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Miss Hemsworth had that “concerned teacher” look as she watched Sylvia Marden read her son’s essay, but she kept quiet until the mother put the page down.

“Well,” Mrs Marden said brightly, “I always said he was marvellously imaginative!”

Miss Hemsworth smiled, but the concern didn’t leave her eyes.

“Oh yes,” she agreed, “But the problem is… well the assignment wasn’t… We didn’t ask for fiction, Mrs Marden. The children were supposed to write about something that actually really is in their bedroom.”

“Oh,” the mother said. “I see.”

“It’s not the first time, either,” the teacher continued, opening a blue cardboard folder and taking out more sheets of lined paper, scrawled with familiar handwriting. “He’s written about a monster under his bed four times before.”

Mrs Marden said nothing, and for a moment the two women just looked at each other.

“When we see repeated themes like this,” Miss Hemsworth said slowly, “Well, we have to ask. Is everything quite all right? At home?”

Mrs Marden pressed her lips together for a moment, then smiled.

“Quite all right, Miss Hemsworth. As I said, Luke simply has a marvellous imagination. He told me that he was writing an entire book about the monster under the bed, you know!”

The teacher smiled, the concern finally slipping from her eyes. After a few moments talking about Luke’s purported book, the rest of the conversation was banal, meaningless, simply filling time.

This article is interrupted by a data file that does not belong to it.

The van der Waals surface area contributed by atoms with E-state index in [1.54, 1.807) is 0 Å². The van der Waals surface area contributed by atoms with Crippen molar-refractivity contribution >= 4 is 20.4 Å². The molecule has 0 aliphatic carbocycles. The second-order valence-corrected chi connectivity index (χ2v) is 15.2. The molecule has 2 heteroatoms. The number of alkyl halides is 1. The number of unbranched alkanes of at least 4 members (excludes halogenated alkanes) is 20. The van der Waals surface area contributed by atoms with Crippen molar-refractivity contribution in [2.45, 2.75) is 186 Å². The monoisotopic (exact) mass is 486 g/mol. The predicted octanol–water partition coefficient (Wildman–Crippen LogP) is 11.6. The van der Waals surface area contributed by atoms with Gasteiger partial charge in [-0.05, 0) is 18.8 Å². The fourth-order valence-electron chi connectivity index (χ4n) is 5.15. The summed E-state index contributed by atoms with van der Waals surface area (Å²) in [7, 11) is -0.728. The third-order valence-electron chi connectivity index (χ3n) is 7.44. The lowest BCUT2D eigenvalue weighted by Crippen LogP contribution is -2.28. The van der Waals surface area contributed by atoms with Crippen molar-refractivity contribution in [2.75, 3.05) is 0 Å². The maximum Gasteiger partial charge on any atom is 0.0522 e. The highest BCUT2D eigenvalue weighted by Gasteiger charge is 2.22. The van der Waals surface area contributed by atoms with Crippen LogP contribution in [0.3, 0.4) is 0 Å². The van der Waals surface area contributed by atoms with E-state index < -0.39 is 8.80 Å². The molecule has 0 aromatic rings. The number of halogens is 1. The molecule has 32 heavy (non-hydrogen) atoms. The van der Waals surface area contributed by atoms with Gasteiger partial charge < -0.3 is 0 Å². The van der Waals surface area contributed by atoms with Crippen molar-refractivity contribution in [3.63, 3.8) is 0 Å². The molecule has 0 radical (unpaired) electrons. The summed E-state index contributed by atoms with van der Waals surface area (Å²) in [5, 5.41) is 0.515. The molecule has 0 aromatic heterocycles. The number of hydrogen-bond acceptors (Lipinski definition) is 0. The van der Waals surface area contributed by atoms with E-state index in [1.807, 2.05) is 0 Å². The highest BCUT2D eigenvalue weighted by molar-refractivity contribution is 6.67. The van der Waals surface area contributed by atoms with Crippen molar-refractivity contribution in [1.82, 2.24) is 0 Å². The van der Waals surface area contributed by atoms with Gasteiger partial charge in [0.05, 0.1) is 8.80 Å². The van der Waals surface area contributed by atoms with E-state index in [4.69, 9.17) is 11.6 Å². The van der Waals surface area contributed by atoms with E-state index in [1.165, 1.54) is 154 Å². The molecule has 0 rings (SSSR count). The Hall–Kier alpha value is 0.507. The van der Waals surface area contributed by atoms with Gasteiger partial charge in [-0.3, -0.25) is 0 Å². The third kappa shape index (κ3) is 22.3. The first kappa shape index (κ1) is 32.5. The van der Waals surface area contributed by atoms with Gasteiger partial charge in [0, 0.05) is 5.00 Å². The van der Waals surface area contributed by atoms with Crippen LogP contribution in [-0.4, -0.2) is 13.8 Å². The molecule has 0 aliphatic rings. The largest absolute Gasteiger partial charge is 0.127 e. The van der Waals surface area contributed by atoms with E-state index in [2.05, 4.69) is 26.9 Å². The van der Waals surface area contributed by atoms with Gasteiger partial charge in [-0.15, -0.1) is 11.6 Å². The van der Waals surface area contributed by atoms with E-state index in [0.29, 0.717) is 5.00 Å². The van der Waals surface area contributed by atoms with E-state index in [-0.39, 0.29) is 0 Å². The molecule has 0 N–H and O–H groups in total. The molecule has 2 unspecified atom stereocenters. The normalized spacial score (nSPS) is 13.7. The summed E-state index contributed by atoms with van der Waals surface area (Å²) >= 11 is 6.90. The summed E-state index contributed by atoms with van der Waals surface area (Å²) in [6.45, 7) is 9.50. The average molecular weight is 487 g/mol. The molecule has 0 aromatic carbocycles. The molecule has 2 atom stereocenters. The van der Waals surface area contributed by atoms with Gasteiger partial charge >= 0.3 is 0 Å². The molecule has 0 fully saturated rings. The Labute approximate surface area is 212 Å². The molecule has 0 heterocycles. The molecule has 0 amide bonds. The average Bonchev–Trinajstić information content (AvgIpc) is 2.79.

When Luke got home, his mother was waiting for him with folded arms and stern eyes.

“I spoke to your teacher today,” she said, her voice low and steady.

Luke said nothing.

“She showed me your essay,” she said.

He looked up at her, his eyes big and fearful.

She reached out, as quick as a snake striking, grabbed his wrist and dragged him upstairs and into his bedroom.

“No, mummy, no,” he cried. “Please don’t!”

She forced him to his knees on the carpet, and leaned forward to grab the bottom edge of the valance sheet.

“Writing school essays about a monster under your bed,” his mother shrieked angrily, “What were you thinking?!”

She put her free hand on the back of his neck and forced him to lean down towards the edge of the bed, towards the valance sheet she was threatening to lift.

“Please,” he whispered,” Please don’t…”

A deep growling noise came from under the bed, and the smell of stale, rotten breath drifted out.

“How many times,” Luke’s mother hissed, “How many times do I have to teach you not to tell anyone about your brother?”

© Kari Fay